Charlotte Bronte’s novel, Jane Eyre portrays the situation I have in mind.  Jane, the book’s heroine, is employed by a certain Mr. Rochester, as governess to his ward.  They fall in love and are on the verge of marrying, when the disclosure of a mad wife now living saves her from bigamy.  So as not to be tempted to become his mistress, she flees, without resources or protections of any kind, to a far district where – in one of those coincidences of the 19th-century novel – the house on the moor that finally takes her in happens to contain three heretofore unknown cousins.  They are two pleasant young women and a handsome clergyman.  A lost legacy is found too and her life might attain safety at last, except that the clergyman, who plans to become a missionary in India, presses her – with all his personal force of will –to accompany him as his wife.

Jane describes his pressure:

I felt veneration for St. John [the clergyman]

 – veneration so strong that its impetus thrust me at once

to the point I had so long shunned.

I was tempted to cease struggling with him

—to rush down the torrent of his will

into the gulf of his existence

and there lose my own.

There are some women who have never had this experience, but I’ve not met too many.  There is a powerful feminine tendency to yield.  With sufficient force of will, or force of circumstance, or persuasive power, or power of groupthink, many a man can “have his way” with many a woman.

I don’t mean that any man can, with any woman.  Of course not.  But I do happen to know of more than one public feminist whose lover or husband beat her, browbeat her, or allowed her to be exposed to sustained insult.

Jane Eyre’s vulnerability, her temptation to yield to another’s aggressive and persistent will is — dare I say it? — natural.   I don’t care whether we attribute this naturalness to culture, evolution or providence.  It’s real and the default position in every culture I know of, from the stone age to our age.

In our age, refrigerators have allowed us to leave our cooking pots, contraceptives make it possible to pace our childbearing, contemporary clothes and gymnastic can give us more bodily self-command, armed constabulary can make it safer for us to take solitary walks, changes in legislation make it possible to vote, own property, acquire new capabilities and become financially self-supporting.

What has feminism contributed to the situation?  Hasn’t it changed what used to be the default position?  Yes, it certainly has, but one of the problems associated with this change is that women who still have to fight for recently acquired opportunities risk taking on a defensive aggressiveness that obliterates their underlying power of yielding.

On the other hand, if they yield imprudently to that very power of yielding, they can find themselves erased in the sense that threatens Jane Eyre as she resists the young clergyman’s force of will.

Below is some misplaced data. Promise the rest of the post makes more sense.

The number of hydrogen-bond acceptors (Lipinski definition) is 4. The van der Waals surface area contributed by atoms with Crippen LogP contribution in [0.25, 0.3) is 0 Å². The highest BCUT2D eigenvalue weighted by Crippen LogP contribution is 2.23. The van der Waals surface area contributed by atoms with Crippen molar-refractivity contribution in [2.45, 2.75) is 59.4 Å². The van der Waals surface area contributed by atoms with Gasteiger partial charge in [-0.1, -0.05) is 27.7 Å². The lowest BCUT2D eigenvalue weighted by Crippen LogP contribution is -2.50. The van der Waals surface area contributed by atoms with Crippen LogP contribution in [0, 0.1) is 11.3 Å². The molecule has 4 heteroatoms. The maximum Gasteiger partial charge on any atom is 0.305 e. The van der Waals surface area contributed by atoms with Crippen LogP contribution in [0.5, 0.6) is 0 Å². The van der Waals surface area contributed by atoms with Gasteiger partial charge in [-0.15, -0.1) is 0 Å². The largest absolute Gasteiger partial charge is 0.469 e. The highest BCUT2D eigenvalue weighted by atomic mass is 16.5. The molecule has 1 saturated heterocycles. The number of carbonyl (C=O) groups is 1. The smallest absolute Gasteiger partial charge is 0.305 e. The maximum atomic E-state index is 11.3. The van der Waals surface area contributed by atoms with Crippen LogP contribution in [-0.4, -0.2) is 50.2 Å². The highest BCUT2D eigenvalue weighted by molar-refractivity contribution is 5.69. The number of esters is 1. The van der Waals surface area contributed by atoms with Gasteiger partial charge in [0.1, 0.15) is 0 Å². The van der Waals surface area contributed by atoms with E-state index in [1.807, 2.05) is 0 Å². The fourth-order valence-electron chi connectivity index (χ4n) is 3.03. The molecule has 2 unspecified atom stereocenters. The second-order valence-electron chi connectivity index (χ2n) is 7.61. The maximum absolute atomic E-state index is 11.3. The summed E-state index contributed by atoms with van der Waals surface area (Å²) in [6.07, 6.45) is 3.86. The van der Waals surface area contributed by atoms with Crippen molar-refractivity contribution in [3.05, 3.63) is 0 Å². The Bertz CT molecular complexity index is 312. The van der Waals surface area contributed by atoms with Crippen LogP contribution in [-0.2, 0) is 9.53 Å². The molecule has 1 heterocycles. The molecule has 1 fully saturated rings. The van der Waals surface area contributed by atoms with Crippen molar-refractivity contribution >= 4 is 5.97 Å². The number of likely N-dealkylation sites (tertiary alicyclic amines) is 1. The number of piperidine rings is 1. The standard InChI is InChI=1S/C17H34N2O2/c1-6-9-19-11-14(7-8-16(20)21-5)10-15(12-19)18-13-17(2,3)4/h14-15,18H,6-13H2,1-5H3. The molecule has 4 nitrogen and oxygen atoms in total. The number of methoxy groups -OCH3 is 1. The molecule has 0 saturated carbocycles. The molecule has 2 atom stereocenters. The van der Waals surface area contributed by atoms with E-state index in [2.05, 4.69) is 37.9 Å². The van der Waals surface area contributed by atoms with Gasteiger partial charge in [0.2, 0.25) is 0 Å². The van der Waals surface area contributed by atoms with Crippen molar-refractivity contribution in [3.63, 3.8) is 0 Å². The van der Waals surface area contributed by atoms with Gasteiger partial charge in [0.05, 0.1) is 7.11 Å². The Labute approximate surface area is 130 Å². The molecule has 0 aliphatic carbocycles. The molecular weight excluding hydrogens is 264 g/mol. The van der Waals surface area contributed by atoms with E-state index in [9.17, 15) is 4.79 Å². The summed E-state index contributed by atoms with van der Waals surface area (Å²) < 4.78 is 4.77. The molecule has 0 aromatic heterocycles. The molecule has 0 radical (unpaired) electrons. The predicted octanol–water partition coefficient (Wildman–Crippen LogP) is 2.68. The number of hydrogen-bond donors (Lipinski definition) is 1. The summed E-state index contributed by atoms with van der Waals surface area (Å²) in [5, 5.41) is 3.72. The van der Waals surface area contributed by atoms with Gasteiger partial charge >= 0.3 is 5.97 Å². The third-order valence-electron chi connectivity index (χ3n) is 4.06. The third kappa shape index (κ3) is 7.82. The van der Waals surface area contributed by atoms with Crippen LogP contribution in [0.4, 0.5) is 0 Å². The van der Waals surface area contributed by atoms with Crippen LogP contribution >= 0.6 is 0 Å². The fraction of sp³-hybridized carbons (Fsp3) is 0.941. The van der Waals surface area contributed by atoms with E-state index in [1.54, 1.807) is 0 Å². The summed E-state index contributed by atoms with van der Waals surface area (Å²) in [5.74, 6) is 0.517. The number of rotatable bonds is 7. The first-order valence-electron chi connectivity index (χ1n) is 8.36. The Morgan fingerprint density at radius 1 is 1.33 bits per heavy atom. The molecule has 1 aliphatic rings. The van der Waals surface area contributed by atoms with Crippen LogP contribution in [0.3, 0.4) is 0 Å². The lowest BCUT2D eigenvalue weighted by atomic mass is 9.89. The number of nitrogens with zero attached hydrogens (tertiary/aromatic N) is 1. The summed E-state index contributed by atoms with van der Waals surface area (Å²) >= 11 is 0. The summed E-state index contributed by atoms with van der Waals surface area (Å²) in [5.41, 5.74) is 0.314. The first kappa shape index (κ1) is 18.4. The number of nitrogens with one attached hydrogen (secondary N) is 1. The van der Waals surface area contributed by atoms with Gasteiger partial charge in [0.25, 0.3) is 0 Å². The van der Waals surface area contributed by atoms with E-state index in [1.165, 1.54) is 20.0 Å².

If she yields — to his egoistic willfulness — she may lose her own existence as a center of desire, thought and purpose.  And he, in conquering the woman he wants, will lose her just as much.

If she resists his power — with a brittleness originating out of fear — she may lose her own connection with the deep-based, feminine power-of-yielding.

The man who, out of egoistic weakness, abuses a woman backs her into this brittleness.  He thinks he is asserting his masculinity.  Rather, what he flaunts is an embarrassing unmanliness.  And yet, aggression belongs to the masculine nature.  It’s not per se toxic.  In many circumstances, it’s what real life requires.  Women don’t talk about that but they know it.

So here we are, in our advanced society, working on the precarious, ever-unstable ideal equilibrium between men and women.  The woman must preserve her power of judgment, her principles, her desires, her purposes – and with all these retain her power-of-yielding, which is the feminine power.  The man must preserve his mental and energetic forces together with sufficient self-command not to abuse but rather protect the dignity of women, and thus to be able to protect — in the singular woman he may find and love — her power of yielding.

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“Philosophy is Learning How to Die”

“The Death of Socrates”
Jacques- Louis David, 1787

“Philosophy is Learning How to Die” 

Socrates said that about philosophy, in front of his grieving student/disciples, at the hour when he was to down the lethal hemlock served him by the jailer.  Death was the sentence passed on him by the jury that had found him guilty of corrupting the youth of Athens.  Since Socrates was a man of noble character, who had certainly opposed the corruption of the youth, the offense for which they were condemning him was probably a different one: being a philosopher.

Philosophy was at that time (399 B.C.E.) a fairly new calling, but Socrates embodied it as much as anyone has, before or since.  What did he mean by calling it a study of how to die?  Was he just trying to console his students — apprentices in philosophy — assuring them that he was departing for a land they already knew?